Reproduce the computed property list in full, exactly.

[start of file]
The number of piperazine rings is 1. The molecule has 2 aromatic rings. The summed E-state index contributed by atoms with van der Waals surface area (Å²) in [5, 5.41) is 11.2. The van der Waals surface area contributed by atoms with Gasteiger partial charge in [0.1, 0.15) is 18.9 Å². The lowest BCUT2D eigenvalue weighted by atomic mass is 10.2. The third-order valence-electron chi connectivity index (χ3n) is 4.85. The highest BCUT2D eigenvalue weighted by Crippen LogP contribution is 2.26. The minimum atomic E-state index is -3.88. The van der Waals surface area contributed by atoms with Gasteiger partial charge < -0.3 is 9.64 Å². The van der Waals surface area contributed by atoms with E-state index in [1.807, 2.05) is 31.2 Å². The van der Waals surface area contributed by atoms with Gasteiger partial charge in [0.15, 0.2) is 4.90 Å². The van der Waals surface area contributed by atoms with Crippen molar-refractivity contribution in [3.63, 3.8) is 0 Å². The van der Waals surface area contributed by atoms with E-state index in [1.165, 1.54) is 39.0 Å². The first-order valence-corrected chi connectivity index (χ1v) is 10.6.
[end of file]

The number of piperazine rings is 1. The molecule has 2 aromatic rings. The summed E-state index contributed by atoms with van der Waals surface area (Å²) in [5, 5.41) is 11.2. The van der Waals surface area contributed by atoms with Gasteiger partial charge in [0.1, 0.15) is 18.9 Å². The lowest BCUT2D eigenvalue weighted by atomic mass is 10.2. The third-order valence-electron chi connectivity index (χ3n) is 4.85. The highest BCUT2D eigenvalue weighted by Crippen LogP contribution is 2.26. The minimum atomic E-state index is -3.88. The van der Waals surface area contributed by atoms with Gasteiger partial charge < -0.3 is 9.64 Å². The van der Waals surface area contributed by atoms with E-state index in [1.807, 2.05) is 31.2 Å². The van der Waals surface area contributed by atoms with Gasteiger partial charge in [0.15, 0.2) is 4.90 Å². The van der Waals surface area contributed by atoms with Crippen molar-refractivity contribution in [3.63, 3.8) is 0 Å². The van der Waals surface area contributed by atoms with E-state index in [1.165, 1.54) is 39.0 Å². The first-order valence-corrected chi connectivity index (χ1v) is 10.6.